Acheron was an Outer Plane in the Great Wheel cosmology model representing alignments between lawful evil and lawful neutral with emphasis on law. Some characteristics of this plane were ascribed to the World Tree cosmology planes of Clangor, Nishrek, and Warrior's Rest when that cosmology became popular. Nishrek and Warrior's Rest survived the Spellplague and became part of the World Axis cosmology model.
Acheron was the bridge between the ultimate order of Nirvana and the regimented evil of the Nine Hells and as such, each layer emphasized order over evil. The land masses on each layer were blocks of geometric simplicity the size of nations floating in a sea of air. The blocks would slowly collide and part without causing any upheaval or tremor, allowing beings to move to a new block if desired. The dance of the blocks was carefully orchestrated and creatures of high intelligence could usually discern a pattern for an area by studying the motions. It was said gravity pulled toward the center of the blocks but in practical terms gravity was normal to each surface.
Acheron was sometimes known as the "iron-shod battle planes of Acheron" due to the characteristics of the first layer, Avalas. The blocks of the top plane were black with a metallic hardness that allowed the sounds of battle and troop movements to reverberate loudly. Avalas had the most block-like worlds and the highest population as the armies of the Outer Planes spent their afterlife clashing in neutral territory over differences both subtle and gross. The landscape consisted of cone-shaped mountains and pits plus the iron fortresses of the various armies. The only other remarkable feature of this layer was the river Styx that would bubble up from one pit, meander across two or three sides of a block, and then disappear down another pit. The Styx did not visit all the blocks, but those it did could be reached by Charon and his servants.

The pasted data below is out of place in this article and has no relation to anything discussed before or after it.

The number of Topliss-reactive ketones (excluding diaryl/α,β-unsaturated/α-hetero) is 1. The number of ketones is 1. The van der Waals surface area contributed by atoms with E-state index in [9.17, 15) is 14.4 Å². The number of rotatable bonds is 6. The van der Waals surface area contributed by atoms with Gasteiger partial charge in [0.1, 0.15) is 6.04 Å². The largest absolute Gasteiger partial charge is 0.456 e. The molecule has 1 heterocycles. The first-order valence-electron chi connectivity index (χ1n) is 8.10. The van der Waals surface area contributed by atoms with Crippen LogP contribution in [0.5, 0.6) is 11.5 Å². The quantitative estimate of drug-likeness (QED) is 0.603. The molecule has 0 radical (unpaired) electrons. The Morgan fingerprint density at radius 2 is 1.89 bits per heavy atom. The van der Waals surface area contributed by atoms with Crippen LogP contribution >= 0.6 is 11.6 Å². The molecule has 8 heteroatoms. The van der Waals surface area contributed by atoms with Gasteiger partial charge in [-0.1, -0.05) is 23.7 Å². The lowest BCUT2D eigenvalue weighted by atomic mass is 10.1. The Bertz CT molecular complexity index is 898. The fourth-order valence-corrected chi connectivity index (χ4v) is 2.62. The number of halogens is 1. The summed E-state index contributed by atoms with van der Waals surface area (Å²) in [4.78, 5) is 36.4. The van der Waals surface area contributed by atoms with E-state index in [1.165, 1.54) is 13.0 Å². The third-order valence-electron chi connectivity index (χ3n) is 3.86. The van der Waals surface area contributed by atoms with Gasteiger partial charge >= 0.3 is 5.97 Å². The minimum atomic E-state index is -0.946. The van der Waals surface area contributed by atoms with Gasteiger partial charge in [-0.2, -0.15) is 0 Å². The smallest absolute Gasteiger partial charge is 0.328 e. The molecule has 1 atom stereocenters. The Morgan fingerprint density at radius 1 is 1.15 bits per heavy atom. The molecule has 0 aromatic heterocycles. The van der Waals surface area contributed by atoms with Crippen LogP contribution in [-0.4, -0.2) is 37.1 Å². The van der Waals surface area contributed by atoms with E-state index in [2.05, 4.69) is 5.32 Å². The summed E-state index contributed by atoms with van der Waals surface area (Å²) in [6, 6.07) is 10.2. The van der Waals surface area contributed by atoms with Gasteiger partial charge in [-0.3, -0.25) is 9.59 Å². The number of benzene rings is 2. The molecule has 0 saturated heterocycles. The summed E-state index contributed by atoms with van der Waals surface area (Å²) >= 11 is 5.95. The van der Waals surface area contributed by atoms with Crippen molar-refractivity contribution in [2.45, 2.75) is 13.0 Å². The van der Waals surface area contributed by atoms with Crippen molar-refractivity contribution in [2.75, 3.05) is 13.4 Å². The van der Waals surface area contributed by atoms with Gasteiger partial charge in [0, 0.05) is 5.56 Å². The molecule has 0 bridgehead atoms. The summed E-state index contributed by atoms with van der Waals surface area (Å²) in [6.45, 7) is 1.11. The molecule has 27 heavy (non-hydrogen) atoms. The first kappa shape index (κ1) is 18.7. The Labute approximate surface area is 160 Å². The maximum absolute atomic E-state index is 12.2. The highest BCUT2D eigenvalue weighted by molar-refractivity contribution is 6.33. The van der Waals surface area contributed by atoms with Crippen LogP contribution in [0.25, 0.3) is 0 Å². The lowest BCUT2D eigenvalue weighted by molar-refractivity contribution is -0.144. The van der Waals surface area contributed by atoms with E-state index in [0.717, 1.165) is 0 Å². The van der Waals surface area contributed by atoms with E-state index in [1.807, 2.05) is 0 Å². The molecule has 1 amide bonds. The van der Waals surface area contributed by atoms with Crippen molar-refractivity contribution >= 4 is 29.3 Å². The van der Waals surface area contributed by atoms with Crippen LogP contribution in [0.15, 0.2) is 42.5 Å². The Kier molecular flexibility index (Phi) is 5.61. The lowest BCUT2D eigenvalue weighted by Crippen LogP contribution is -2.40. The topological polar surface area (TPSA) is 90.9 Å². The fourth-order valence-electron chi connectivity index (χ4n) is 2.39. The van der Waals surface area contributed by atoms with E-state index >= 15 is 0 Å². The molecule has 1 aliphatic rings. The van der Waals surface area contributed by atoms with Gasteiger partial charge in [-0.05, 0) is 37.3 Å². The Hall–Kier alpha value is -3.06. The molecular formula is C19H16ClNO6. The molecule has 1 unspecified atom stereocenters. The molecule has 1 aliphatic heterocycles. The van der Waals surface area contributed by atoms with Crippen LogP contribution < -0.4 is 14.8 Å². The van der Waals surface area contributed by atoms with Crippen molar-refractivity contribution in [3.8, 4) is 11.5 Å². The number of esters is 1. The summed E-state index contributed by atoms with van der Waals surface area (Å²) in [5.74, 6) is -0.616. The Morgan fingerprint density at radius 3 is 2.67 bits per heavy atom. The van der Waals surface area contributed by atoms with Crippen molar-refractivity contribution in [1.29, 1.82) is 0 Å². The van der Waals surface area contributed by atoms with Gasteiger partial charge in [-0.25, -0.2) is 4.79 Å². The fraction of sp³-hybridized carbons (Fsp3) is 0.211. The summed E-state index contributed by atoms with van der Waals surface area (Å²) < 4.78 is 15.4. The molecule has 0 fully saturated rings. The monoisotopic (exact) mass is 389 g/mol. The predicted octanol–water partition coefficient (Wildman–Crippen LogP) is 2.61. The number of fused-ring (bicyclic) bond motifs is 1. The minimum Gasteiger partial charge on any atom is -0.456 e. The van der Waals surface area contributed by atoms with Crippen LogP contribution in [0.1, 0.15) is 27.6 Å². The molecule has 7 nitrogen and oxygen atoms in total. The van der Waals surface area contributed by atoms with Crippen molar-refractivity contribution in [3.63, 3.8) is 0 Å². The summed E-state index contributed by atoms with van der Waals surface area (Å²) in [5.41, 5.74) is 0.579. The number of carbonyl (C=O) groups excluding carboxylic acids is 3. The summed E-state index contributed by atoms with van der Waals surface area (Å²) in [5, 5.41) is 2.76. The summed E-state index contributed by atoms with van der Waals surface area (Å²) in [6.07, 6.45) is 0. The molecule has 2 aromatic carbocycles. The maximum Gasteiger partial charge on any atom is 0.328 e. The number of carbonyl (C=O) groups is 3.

Avalas touched the Astral Plane and had spherical portals to the three adjacent planes: Nirvana, the Nine Hells, and Concordant Opposition. The portals hung at fixed locations in space and would pass harmlessly through the blocks, becoming inactive while inside a block and reactivating when they reappeared. Anyone emerging from a portal would start to fall toward the nearest block and almost certainly required some form of flight to avoid a high velocity impact. The portals were activated by touch and the destination could be determined by the sound it made when activated. A harmonious chord indicated a portal to Nirvana, a dissonant chord meant the Nine Hells, and silence indicated Concordant Opposition.
This layer was the Sargasso Sea, Elephants' graveyard, and scrap heap for countless contraptions, creations, weapons, armor, failed experiments, broken devices, fallen buildings, and shipwrecks of sea and air. The blocks of Thuldanin were hollow and pockmarked with pits that lead to the interior a few miles/kilometers down. There the flotsam and jetsam of the ages turned to stone in a matter of days or weeks due to the magic of this layer. Thuldanin had no inhabitants, only the occasional visitor from Avalas looking for some piece of magic or technology that might turn the tide of battle.
The third layer of Acheron had blocks different than those of the other layers. Here the blocks were made of gray volcanic stone and the faces were six-sided, eight-sided, or even higher in number of edges. When the blocks of Tintibulus collided the surfaces would fracture along natural fault lines into hexagons great and small. This layer had no inhabitants but was attractive to magical researchers for its emptiness and isolation.